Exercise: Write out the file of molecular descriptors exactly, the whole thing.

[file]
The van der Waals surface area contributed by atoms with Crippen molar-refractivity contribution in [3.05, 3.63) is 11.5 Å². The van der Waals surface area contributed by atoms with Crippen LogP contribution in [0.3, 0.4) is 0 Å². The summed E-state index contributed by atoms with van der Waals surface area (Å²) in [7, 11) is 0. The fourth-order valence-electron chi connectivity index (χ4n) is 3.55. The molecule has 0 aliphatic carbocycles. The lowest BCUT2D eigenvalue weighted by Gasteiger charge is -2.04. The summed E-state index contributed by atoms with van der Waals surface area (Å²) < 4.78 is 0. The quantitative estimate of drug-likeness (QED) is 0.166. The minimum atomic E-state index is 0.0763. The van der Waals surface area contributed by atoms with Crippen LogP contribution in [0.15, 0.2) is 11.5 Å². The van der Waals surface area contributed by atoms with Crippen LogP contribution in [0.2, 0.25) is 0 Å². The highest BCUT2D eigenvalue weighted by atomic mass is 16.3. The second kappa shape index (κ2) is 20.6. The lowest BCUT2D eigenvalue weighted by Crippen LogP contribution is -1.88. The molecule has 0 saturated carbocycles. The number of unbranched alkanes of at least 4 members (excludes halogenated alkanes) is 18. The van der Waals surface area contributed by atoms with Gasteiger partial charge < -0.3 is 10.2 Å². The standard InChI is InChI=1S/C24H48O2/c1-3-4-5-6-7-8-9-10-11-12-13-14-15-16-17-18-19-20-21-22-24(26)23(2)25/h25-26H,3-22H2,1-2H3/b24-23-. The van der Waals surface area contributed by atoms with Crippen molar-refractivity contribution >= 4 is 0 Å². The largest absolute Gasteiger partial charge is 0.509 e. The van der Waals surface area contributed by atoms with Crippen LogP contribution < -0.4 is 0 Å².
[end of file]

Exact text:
The van der Waals surface area contributed by atoms with Crippen molar-refractivity contribution in [3.05, 3.63) is 11.5 Å². The van der Waals surface area contributed by atoms with Crippen LogP contribution in [0.3, 0.4) is 0 Å². The summed E-state index contributed by atoms with van der Waals surface area (Å²) in [7, 11) is 0. The fourth-order valence-electron chi connectivity index (χ4n) is 3.55. The molecule has 0 aliphatic carbocycles. The lowest BCUT2D eigenvalue weighted by Gasteiger charge is -2.04. The summed E-state index contributed by atoms with van der Waals surface area (Å²) < 4.78 is 0. The quantitative estimate of drug-likeness (QED) is 0.166. The minimum atomic E-state index is 0.0763. The van der Waals surface area contributed by atoms with Crippen LogP contribution in [0.15, 0.2) is 11.5 Å². The van der Waals surface area contributed by atoms with Crippen LogP contribution in [0.2, 0.25) is 0 Å². The highest BCUT2D eigenvalue weighted by atomic mass is 16.3. The second kappa shape index (κ2) is 20.6. The lowest BCUT2D eigenvalue weighted by Crippen LogP contribution is -1.88. The molecule has 0 saturated carbocycles. The number of unbranched alkanes of at least 4 members (excludes halogenated alkanes) is 18. The van der Waals surface area contributed by atoms with Gasteiger partial charge < -0.3 is 10.2 Å². The standard InChI is InChI=1S/C24H48O2/c1-3-4-5-6-7-8-9-10-11-12-13-14-15-16-17-18-19-20-21-22-24(26)23(2)25/h25-26H,3-22H2,1-2H3/b24-23-. The van der Waals surface area contributed by atoms with Crippen molar-refractivity contribution >= 4 is 0 Å². The largest absolute Gasteiger partial charge is 0.509 e. The van der Waals surface area contributed by atoms with Crippen LogP contribution < -0.4 is 0 Å².